Stats Chapter 2

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  1. Frequency Distribution
    • A table
    • that shows classes or intervals of data with a count of the number of
    • entries in each class.
    • The frequency, f, of a
    • class is the number of data entries in the class.
  2. Midpoint of a class
    Lower class limit + Upper class limit divided by 2
  3. Class boundaries
    • The
    • numbers that separate classes without forming gaps between them..
    • The
    • distance from the upper limit of the first class to the lower limit of the
    • second class is 19 – 18 = 1.
    • Half
    • this distance is 0.5.
  4. Relative Frequency Histogram
    • Has the
    • same shape and the same horizontal scale as the corresponding frequency
    • histogram.
    • The
    • vertical scale measures the relative frequencies, not
    • frequencies.
  5. Measure of central tendency
    • A value
    • that represents a typical, or central, entry of a data set.
    • Most
    • common measures of central tendency:
    • §Mean
    • §Median
    • §Mode
  6. Mean (average)
    • The sum of all the data
    • entries divided by the number of entries.
    • Sigma
    • notation: Σx = add all of the data
    • entries (x) in the data set.
    • Population mean: u=Ex/N
    • Sample mean:x=Ex/n
  7. Median
    • The value that lies in the
    • middle of the data when the data set is ordered.
    • Measures the center of an
    • ordered data set by dividing it into two equal parts.
    • If the data set has an
    • §odd number
    • of entries: median is the middle data entry.
    • §even
    • number of entries: median is the mean of the two middle data entries.
  8. Mode
    • The data entry that occurs
    • with the greatest frequency.
    • If no entry is repeated the
    • data set has no mode.
    • If two entries occur with
    • the same greatest frequency, each entry is a mode (bimodal).
  9. Range
    • The
    • difference between the maximum and minimum data entries in the set.
    • The data
    • must be quantitative.
    • Range =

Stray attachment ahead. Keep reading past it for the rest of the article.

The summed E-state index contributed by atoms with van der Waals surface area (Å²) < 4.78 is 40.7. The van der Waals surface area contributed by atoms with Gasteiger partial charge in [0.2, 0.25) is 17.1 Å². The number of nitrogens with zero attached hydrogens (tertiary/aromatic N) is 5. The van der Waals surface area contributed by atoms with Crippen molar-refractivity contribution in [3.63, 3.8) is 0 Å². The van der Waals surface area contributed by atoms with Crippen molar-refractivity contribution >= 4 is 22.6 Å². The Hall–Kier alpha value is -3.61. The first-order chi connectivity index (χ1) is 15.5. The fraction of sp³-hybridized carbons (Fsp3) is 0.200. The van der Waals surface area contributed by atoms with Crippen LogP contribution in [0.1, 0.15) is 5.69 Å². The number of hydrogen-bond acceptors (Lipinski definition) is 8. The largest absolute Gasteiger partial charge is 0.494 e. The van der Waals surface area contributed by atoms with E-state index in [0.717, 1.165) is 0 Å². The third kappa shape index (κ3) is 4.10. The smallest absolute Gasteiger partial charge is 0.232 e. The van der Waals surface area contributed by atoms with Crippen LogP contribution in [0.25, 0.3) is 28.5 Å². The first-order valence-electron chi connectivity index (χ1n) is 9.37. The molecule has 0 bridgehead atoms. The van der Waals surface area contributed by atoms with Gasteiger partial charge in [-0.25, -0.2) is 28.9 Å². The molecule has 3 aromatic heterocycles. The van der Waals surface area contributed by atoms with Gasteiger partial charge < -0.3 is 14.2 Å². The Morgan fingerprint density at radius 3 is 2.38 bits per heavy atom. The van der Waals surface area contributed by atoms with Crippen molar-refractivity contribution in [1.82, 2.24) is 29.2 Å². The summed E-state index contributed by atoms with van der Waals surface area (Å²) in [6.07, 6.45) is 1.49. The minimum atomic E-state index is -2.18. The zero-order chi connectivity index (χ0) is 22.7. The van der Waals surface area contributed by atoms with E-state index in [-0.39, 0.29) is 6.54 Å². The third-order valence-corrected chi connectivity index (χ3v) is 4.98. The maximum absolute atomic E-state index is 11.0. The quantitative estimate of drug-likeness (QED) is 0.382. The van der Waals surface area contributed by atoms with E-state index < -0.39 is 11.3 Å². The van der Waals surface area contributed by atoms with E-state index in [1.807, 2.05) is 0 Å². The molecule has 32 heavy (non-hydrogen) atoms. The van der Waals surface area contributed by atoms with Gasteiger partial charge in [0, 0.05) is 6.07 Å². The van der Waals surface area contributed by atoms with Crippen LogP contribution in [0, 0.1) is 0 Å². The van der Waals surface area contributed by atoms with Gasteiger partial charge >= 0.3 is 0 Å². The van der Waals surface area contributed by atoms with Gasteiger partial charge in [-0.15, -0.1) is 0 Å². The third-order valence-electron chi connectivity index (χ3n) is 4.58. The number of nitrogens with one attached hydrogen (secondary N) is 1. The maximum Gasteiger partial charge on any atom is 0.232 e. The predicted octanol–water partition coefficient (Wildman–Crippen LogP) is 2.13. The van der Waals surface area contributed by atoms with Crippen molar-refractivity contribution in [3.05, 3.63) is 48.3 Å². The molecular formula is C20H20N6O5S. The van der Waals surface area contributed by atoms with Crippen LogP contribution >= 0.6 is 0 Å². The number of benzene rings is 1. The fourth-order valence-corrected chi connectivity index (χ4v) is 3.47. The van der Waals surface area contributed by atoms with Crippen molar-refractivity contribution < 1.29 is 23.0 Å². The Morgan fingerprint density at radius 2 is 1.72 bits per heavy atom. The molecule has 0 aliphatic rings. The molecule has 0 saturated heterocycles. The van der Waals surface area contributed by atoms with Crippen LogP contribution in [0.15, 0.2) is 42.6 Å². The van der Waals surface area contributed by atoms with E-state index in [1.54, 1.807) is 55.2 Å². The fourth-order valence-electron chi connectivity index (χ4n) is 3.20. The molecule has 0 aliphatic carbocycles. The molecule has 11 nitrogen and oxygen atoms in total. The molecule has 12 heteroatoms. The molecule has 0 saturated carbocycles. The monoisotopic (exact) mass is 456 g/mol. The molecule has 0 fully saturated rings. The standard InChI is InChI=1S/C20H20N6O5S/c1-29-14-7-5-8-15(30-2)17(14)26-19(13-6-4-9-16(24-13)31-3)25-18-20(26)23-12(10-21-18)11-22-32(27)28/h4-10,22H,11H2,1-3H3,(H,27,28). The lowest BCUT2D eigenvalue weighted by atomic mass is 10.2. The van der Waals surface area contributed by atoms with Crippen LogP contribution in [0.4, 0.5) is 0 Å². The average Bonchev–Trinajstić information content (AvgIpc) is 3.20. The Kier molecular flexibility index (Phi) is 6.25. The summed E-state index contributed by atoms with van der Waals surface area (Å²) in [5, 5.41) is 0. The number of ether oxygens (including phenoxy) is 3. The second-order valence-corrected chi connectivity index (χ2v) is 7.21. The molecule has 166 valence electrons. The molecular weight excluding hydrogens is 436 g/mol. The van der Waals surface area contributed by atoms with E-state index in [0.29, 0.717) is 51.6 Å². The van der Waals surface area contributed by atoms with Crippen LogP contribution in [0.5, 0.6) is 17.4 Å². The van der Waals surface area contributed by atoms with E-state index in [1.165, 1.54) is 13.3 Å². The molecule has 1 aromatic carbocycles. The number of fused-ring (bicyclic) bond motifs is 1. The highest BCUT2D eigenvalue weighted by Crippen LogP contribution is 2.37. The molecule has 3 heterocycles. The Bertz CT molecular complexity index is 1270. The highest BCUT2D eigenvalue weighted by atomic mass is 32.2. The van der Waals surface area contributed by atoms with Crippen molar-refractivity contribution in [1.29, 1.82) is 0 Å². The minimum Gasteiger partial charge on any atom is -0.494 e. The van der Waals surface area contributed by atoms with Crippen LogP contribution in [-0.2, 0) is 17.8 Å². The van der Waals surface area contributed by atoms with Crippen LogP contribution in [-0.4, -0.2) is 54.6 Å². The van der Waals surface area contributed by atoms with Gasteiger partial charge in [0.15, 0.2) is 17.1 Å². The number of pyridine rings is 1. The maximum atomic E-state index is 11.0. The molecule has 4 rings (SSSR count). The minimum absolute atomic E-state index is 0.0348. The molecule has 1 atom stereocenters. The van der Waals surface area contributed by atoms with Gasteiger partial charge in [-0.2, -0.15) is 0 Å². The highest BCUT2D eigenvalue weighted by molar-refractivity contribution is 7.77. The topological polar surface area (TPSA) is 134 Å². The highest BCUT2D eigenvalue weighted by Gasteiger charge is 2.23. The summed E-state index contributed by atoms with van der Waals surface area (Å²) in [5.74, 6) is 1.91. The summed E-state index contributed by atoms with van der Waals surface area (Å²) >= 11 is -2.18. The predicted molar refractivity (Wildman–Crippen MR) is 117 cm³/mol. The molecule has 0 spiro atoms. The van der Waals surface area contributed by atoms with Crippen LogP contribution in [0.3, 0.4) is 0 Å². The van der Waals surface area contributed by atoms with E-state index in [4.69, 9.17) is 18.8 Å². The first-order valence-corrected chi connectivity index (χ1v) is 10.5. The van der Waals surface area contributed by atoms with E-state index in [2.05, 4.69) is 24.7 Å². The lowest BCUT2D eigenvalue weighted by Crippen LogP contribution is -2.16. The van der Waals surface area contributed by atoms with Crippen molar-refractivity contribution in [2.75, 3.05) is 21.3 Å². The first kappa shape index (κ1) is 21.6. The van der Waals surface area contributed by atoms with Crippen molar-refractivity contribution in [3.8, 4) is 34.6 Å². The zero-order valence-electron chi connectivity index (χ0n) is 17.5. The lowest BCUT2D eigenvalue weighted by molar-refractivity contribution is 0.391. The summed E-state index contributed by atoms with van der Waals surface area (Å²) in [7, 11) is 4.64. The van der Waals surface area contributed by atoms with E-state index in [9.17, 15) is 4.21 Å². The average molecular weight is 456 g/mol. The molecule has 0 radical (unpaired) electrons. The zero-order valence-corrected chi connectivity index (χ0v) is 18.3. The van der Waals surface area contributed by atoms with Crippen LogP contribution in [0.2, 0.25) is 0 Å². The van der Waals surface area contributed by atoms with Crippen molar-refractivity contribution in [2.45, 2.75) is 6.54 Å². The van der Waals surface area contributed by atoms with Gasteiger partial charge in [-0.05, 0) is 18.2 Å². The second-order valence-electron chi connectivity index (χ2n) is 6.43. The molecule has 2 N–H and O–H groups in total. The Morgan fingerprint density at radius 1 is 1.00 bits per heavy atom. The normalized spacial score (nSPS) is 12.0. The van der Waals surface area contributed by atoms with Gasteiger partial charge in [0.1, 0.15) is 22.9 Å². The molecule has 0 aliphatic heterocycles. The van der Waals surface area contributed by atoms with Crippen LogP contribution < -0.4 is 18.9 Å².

• (Max. data entry) – (Min. data entry)
  10. Deviation
    • The
    • difference between the data entry, x, and the mean of the data set.
    • Population
    • data set:
    • §Deviation
    • of x = xμ
    • Sample
    • data set:
    • §Deviation
    • of x = xx
  11. Fractiles
    • are numbers that partition (divide) an
    • ordered data set into equal parts.
  12. Quartiles
    • approximately divide an ordered data
    • set into four equal parts.
  13. Interquartile Range (IQR)
    • The
    • difference between the third and first quartiles.
    • IQR = Q3Q1
  14. Standard Score (z-score)
    • Represents
    • the number of standard deviations a given value x falls from the mean μ.
  15. arithmetic mean
    • The arithmetic mean of a
    • variable is computed by determining the sum of all the values of the variable
    • in the data set divided by the number of observations.
  16. population arithmetic mean
    • The population arithmetic mean is
    • computed using all the individuals in a
    • population.
    • The population mean is a parameter.
    • The population arithmetic mean is denoted by u .
  17. sample arithmetic mean
    • The sample arithmetic mean is
    • computed using sample data.
    • The sample mean is a statistic.
    • The sample arithmetic mean is denoted by x.
  18. the
    population mean, µ, is
    u = x1 + x2 + xn/N
  19. the sample mean, x , is
    x = x1 + x2 + xn/n
  20. resistant
    • A numerical summary of data is said to be resistant if extreme values (very large or small) relative to the
    • data do not affect its value substantially.
  21. sample variance
    • The sample variance is
    • computed by determining the sum of squared deviations about the sample mean and
    • then dividing this result by n – 1.
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Stats Chapter 2

Stats Chapter 2
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